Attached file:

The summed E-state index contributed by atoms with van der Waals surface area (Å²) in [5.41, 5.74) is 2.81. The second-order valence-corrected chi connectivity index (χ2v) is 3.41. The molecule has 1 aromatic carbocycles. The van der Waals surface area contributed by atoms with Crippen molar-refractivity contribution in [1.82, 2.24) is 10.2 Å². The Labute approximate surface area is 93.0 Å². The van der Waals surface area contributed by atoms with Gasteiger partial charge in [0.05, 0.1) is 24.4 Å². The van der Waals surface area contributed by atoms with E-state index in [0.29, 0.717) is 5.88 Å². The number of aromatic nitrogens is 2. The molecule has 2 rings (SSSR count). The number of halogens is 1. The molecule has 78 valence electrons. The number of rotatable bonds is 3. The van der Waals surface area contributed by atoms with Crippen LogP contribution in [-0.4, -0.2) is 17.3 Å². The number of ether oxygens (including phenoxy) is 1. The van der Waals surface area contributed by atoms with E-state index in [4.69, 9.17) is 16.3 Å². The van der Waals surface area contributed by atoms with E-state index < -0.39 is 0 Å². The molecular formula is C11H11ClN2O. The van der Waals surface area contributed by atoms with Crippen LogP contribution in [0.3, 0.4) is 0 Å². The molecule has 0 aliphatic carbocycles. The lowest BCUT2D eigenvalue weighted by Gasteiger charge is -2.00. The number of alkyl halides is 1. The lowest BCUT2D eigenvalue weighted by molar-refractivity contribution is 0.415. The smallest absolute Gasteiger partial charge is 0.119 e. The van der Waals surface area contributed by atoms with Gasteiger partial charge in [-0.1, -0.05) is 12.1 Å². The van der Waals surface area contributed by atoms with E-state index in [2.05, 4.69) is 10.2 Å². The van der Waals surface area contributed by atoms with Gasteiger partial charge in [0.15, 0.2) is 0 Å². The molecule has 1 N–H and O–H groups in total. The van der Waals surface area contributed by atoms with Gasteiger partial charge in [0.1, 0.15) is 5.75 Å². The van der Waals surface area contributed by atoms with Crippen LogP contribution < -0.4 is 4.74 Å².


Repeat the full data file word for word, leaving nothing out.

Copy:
The summed E-state index contributed by atoms with van der Waals surface area (Å²) in [5.41, 5.74) is 2.81. The second-order valence-corrected chi connectivity index (χ2v) is 3.41. The molecule has 1 aromatic carbocycles. The van der Waals surface area contributed by atoms with Crippen molar-refractivity contribution in [1.82, 2.24) is 10.2 Å². The Labute approximate surface area is 93.0 Å². The van der Waals surface area contributed by atoms with Gasteiger partial charge in [0.05, 0.1) is 24.4 Å². The van der Waals surface area contributed by atoms with E-state index in [0.29, 0.717) is 5.88 Å². The number of aromatic nitrogens is 2. The molecule has 2 rings (SSSR count). The number of halogens is 1. The molecule has 78 valence electrons. The number of rotatable bonds is 3. The van der Waals surface area contributed by atoms with Crippen LogP contribution in [-0.4, -0.2) is 17.3 Å². The number of ether oxygens (including phenoxy) is 1. The van der Waals surface area contributed by atoms with E-state index in [4.69, 9.17) is 16.3 Å². The van der Waals surface area contributed by atoms with E-state index < -0.39 is 0 Å². The molecular formula is C11H11ClN2O. The van der Waals surface area contributed by atoms with Crippen LogP contribution in [0.3, 0.4) is 0 Å². The molecule has 0 aliphatic carbocycles. The lowest BCUT2D eigenvalue weighted by Gasteiger charge is -2.00. The number of alkyl halides is 1. The lowest BCUT2D eigenvalue weighted by molar-refractivity contribution is 0.415. The smallest absolute Gasteiger partial charge is 0.119 e. The van der Waals surface area contributed by atoms with Gasteiger partial charge in [-0.1, -0.05) is 12.1 Å². The van der Waals surface area contributed by atoms with E-state index in [2.05, 4.69) is 10.2 Å². The van der Waals surface area contributed by atoms with Gasteiger partial charge in [0.15, 0.2) is 0 Å². The molecule has 1 N–H and O–H groups in total. The van der Waals surface area contributed by atoms with Gasteiger partial charge in [0.1, 0.15) is 5.75 Å². The van der Waals surface area contributed by atoms with Crippen LogP contribution < -0.4 is 4.74 Å².